“Jaundice usually appears on the third or fourth day of life but disappears after the first week, especially because newborn babies have a large number of red blood cells, which are quickly broken down. 

“This leads to the release of Bilirubin into the blood and that is then cleared away by the liver. In newborn babies, the liver is still immature and is not able to handle the large amounts of bilirubin very well.

Risk factors

Babies are also more likely to develop jaundice if they are not breastfeeding well and so it is important that mothers are encouraged to breastfeed their new babies as much as they are able to take,” she advised.

She mentioned blood group incompatibility (Rhesus or ABO) as another risk factor.

“This means that there is a difference between the blood group of mother and baby, which can sometimes lead to jaundice in the baby.

G6PD deficiency

“G6PD deficiency is another risk factor. G6PD is a chemical that is normally present in red blood cells in a certain quantity. This provides energy to the red blood cells. Some babies (much more common in boys) are born with reduced amounts of this chemical or it may be totally absent.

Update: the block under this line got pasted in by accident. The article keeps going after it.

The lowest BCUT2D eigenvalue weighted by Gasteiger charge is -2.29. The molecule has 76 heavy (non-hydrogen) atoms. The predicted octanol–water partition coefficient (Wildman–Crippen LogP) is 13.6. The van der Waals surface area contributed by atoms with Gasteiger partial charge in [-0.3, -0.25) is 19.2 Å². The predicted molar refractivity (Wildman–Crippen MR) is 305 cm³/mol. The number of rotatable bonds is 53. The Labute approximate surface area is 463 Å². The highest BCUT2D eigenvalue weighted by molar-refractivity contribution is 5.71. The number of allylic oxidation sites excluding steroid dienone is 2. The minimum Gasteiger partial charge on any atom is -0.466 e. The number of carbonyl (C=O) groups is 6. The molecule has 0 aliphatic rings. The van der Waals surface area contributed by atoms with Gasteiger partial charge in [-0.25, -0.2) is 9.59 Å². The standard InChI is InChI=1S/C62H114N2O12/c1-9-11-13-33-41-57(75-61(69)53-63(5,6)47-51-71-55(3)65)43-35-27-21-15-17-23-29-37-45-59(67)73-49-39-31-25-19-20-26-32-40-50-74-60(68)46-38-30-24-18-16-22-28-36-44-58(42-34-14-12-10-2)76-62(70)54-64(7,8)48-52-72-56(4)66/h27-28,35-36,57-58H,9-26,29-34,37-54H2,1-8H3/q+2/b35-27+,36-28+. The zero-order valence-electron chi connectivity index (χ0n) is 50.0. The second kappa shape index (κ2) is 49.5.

Exposure to substances like camphor or drugs containing sulphur can trigger jaundice in such babies.

“Parents who use camphor, otherwise known as naphthalene balls, to provide nice fragrance in their babies’ clothes, as well as keep insects away, might be exposing their children to jaundice. Additionally, babies born before nine months of pregnancy are also vulnerable to jaundice,” she said.

Frequent inspection

As a Child Health Specialist with several years of experience working as a clinician and later at the national policy level of the Ghana Health Sector, Dr Sagoe-Moses called on mothers with new babies to frequently do visual inspection of babies’ eyes and skin under natural light to pick on time any yellow colouration of eyes and skin.

“Babies who are kept indoors, especially in dark rooms, are more likely to have jaundice that is not detected early enough. It is advisable that you examine your baby in good bright light every morning so that any jaundice can be recognised early,” she advised.

Other warning signs she gave included the likelihood of baby’s stool becoming pale, almost white, which she said could be an indication that a baby might be suffering from jaundice.

Dr Sagoe-Moses said the best way to reduce the incidence of infant jaundice was to ensure babies were well-fed eight to 12 times a day for the first week of their lives.

In addition, parents, especially nursing mothers, must carefully observe their babies within the first five days for symptoms such as yellowing of the skin and eyes and report to the hospital immediately for treatment if any of the symptoms is noticed.

It is observed that regular antenatal clinics visit by pregnant women for blood tests such as glucose-6-phosphate dehydrogenase (G6PD), hepatitis, blood type and early initiation of breast feeding could help prevent neonatal jaundice.